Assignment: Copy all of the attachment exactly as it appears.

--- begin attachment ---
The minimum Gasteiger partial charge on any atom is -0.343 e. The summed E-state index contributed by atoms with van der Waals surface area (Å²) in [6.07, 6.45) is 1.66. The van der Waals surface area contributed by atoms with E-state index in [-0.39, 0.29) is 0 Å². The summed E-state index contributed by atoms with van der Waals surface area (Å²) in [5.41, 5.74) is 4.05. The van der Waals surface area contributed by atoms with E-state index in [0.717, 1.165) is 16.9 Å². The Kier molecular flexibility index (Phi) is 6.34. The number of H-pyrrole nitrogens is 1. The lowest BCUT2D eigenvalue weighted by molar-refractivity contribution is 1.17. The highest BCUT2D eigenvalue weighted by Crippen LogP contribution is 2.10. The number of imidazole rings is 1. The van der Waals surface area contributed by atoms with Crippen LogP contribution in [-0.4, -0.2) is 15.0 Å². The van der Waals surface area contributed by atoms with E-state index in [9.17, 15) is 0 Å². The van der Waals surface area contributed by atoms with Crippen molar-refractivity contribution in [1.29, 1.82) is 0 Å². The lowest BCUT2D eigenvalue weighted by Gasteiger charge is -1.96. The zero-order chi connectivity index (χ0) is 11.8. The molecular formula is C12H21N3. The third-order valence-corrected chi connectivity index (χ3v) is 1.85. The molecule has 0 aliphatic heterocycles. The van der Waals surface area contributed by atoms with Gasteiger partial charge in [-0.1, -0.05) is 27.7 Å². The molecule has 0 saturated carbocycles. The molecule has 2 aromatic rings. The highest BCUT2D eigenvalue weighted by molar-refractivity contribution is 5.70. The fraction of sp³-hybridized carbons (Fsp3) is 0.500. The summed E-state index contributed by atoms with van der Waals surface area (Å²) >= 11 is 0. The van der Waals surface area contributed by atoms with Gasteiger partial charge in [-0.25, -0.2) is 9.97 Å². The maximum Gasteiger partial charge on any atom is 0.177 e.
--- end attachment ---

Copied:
The minimum Gasteiger partial charge on any atom is -0.343 e. The summed E-state index contributed by atoms with van der Waals surface area (Å²) in [6.07, 6.45) is 1.66. The van der Waals surface area contributed by atoms with E-state index in [-0.39, 0.29) is 0 Å². The summed E-state index contributed by atoms with van der Waals surface area (Å²) in [5.41, 5.74) is 4.05. The van der Waals surface area contributed by atoms with E-state index in [0.717, 1.165) is 16.9 Å². The Kier molecular flexibility index (Phi) is 6.34. The number of H-pyrrole nitrogens is 1. The lowest BCUT2D eigenvalue weighted by molar-refractivity contribution is 1.17. The highest BCUT2D eigenvalue weighted by Crippen LogP contribution is 2.10. The number of imidazole rings is 1. The van der Waals surface area contributed by atoms with Crippen LogP contribution in [-0.4, -0.2) is 15.0 Å². The van der Waals surface area contributed by atoms with E-state index in [9.17, 15) is 0 Å². The van der Waals surface area contributed by atoms with Crippen molar-refractivity contribution in [1.29, 1.82) is 0 Å². The lowest BCUT2D eigenvalue weighted by Gasteiger charge is -1.96. The zero-order chi connectivity index (χ0) is 11.8. The molecular formula is C12H21N3. The third-order valence-corrected chi connectivity index (χ3v) is 1.85. The molecule has 0 aliphatic heterocycles. The van der Waals surface area contributed by atoms with Gasteiger partial charge in [-0.1, -0.05) is 27.7 Å². The molecule has 0 saturated carbocycles. The molecule has 2 aromatic rings. The highest BCUT2D eigenvalue weighted by molar-refractivity contribution is 5.70. The fraction of sp³-hybridized carbons (Fsp3) is 0.500. The summed E-state index contributed by atoms with van der Waals surface area (Å²) >= 11 is 0. The van der Waals surface area contributed by atoms with Gasteiger partial charge in [-0.25, -0.2) is 9.97 Å². The maximum Gasteiger partial charge on any atom is 0.177 e.